What is a Minting Function?
To further understand the nuts and bolts of mintable tokens, we have to understand what a minting function is and the role it plays in controlling the token supply.

At its most basic level, a function is an element of a smart contract’s code that can get information or set information in response to incoming transactions.

Within projects that have mintable tokens, one of these functions is called a ‘minting function’. What does this function do you ask?… That’s right! It mints new tokens! Well done, you are well on your way to becoming a coder. How a minting function is written into a smart contract will determine who is able to access the mint functionality, and how many new tokens they will be able to mint at a time.

Mintable tokens have undoubtedly revolutionized the way blockchains and cryptocurrencies operate, paving the way for countless new use cases and playing a central role in the growth of whole new industries. However, in departing from the rigorously tested system of consensus mechanisms that is key to Bitcoin security and the security of other mining tokens, mintable tokens have opened up a whole new frontier for hackers and bad actors to exploit gaps in crypto security, and have created a new set of vulnerabilities to check for when conducting a smart contract audit and maintaining blockchain security.

Central to this are exploits that target the minting function and attempt to exploit errors and the weaknesses in the code or structure of the smart contract. For example, the infamous Infinite Mint attack occurs when a hacker is able to mint a huge amount of tokens before dumping them. Such attacks occur when a bad actor gains access to the private key of the smart contract, and can consequently come from outside the project due to poor key management, or from inside the project from the founder. In the latter case, both a smart contract audit and CertiK’s KYC verification service for project teams can help to bolster user confidence in a project by deanonymizing project teams and creating greater accountability through a rigorous vetting process.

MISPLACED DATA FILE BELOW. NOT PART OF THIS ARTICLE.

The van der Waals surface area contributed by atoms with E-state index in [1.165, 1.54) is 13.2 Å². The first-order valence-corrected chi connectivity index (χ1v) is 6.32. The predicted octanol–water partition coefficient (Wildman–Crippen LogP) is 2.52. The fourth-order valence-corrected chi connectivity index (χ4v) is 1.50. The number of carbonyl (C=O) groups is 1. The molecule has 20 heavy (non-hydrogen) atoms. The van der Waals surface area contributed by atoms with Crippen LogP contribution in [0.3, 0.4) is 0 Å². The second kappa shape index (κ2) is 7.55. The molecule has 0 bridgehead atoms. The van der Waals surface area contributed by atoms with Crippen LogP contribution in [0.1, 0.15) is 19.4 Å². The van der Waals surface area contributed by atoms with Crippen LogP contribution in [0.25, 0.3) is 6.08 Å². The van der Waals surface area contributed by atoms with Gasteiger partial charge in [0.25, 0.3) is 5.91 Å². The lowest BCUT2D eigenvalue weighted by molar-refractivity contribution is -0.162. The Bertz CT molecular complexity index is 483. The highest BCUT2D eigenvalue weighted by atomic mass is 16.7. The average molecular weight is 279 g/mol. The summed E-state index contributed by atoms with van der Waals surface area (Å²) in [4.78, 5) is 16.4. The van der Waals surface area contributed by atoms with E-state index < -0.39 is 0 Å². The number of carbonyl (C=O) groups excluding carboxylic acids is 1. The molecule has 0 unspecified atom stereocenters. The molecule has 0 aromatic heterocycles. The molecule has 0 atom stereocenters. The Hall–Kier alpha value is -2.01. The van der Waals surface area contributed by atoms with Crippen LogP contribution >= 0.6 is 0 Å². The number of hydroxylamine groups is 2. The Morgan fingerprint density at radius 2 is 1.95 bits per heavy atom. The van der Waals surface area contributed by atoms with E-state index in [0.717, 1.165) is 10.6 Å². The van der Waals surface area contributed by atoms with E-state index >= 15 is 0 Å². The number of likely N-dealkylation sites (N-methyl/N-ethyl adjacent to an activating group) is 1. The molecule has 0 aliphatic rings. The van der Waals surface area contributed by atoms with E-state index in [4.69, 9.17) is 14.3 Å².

Such attacks are a result of what is the Achilles Heel of the security of many blockchain projects: centralization risk. Where decentralization is the holy grail of blockchain security, centralization is all too often their downfall. So much so that CertiK’s State of De-Fi Security 2021 report lists “Centralization issues [as] the most common attack vector”.

At the level of code, minting functions have been exploited due to the improper visibility and restriction functions in Solidity — the coding language used by Ethereum. When conducting a smart contract audit, auditors will check to ensure that the project has understood how to use the four basic visibility functions provided by Solidity (Private; External; Internal; Public). This is an essential way of ensuring that a smart contract can only be accessed by people with proper authorization, and protects the minting function from being called by external parties. Similarly, aspects of the code can be written so as to prevent the owner of a smart contract from minting too many codes, and thus helps to protect it against Infinite Mint Attacks from internal parties.

For all these attacks, the most vital step any project can take in ensuring blockchain security is to get a smart contract audit from a third-party auditor. A rigorous and professional smart contract audit will ensure that your entire codebase will be examined line by line and that formal verification techniques will be applied to your smart contracts. However, although a smart contract audit is hugely important, no smart contract audit can guarantee 100% security, and it is therefore important for projects to take a security mindset before the first line of code is even written.